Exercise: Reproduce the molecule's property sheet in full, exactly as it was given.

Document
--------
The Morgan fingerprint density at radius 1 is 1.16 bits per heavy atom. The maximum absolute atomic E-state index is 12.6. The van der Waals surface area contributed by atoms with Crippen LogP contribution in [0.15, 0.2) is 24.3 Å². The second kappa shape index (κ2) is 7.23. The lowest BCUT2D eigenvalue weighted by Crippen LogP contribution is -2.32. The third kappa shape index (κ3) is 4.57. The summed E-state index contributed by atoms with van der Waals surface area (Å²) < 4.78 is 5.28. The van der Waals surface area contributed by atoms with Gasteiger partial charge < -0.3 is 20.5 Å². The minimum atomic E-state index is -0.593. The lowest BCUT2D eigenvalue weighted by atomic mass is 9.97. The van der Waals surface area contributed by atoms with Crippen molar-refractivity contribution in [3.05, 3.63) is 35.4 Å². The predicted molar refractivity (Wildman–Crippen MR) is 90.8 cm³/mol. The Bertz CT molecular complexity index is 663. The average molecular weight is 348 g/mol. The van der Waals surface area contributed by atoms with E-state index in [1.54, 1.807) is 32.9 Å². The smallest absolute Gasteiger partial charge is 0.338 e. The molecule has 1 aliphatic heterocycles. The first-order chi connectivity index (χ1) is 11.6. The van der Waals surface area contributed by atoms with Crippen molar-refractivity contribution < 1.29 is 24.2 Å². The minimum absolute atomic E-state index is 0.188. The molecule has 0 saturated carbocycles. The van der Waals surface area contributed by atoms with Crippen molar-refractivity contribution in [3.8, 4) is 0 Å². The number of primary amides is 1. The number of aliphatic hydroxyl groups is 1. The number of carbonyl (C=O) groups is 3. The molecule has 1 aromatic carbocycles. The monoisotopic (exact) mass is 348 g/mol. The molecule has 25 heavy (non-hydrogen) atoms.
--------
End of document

The Morgan fingerprint density at radius 1 is 1.16 bits per heavy atom. The maximum absolute atomic E-state index is 12.6. The van der Waals surface area contributed by atoms with Crippen LogP contribution in [0.15, 0.2) is 24.3 Å². The second kappa shape index (κ2) is 7.23. The lowest BCUT2D eigenvalue weighted by Crippen LogP contribution is -2.32. The third kappa shape index (κ3) is 4.57. The summed E-state index contributed by atoms with van der Waals surface area (Å²) < 4.78 is 5.28. The van der Waals surface area contributed by atoms with Gasteiger partial charge < -0.3 is 20.5 Å². The minimum atomic E-state index is -0.593. The lowest BCUT2D eigenvalue weighted by atomic mass is 9.97. The van der Waals surface area contributed by atoms with Crippen molar-refractivity contribution in [3.05, 3.63) is 35.4 Å². The predicted molar refractivity (Wildman–Crippen MR) is 90.8 cm³/mol. The Bertz CT molecular complexity index is 663. The average molecular weight is 348 g/mol. The van der Waals surface area contributed by atoms with E-state index in [1.54, 1.807) is 32.9 Å². The smallest absolute Gasteiger partial charge is 0.338 e. The molecule has 1 aliphatic heterocycles. The first-order chi connectivity index (χ1) is 11.6. The van der Waals surface area contributed by atoms with Crippen molar-refractivity contribution < 1.29 is 24.2 Å². The minimum absolute atomic E-state index is 0.188. The molecule has 0 saturated carbocycles. The van der Waals surface area contributed by atoms with Crippen molar-refractivity contribution in [3.8, 4) is 0 Å². The number of primary amides is 1. The number of aliphatic hydroxyl groups is 1. The number of carbonyl (C=O) groups is 3. The molecule has 1 aromatic carbocycles. The monoisotopic (exact) mass is 348 g/mol. The molecule has 25 heavy (non-hydrogen) atoms.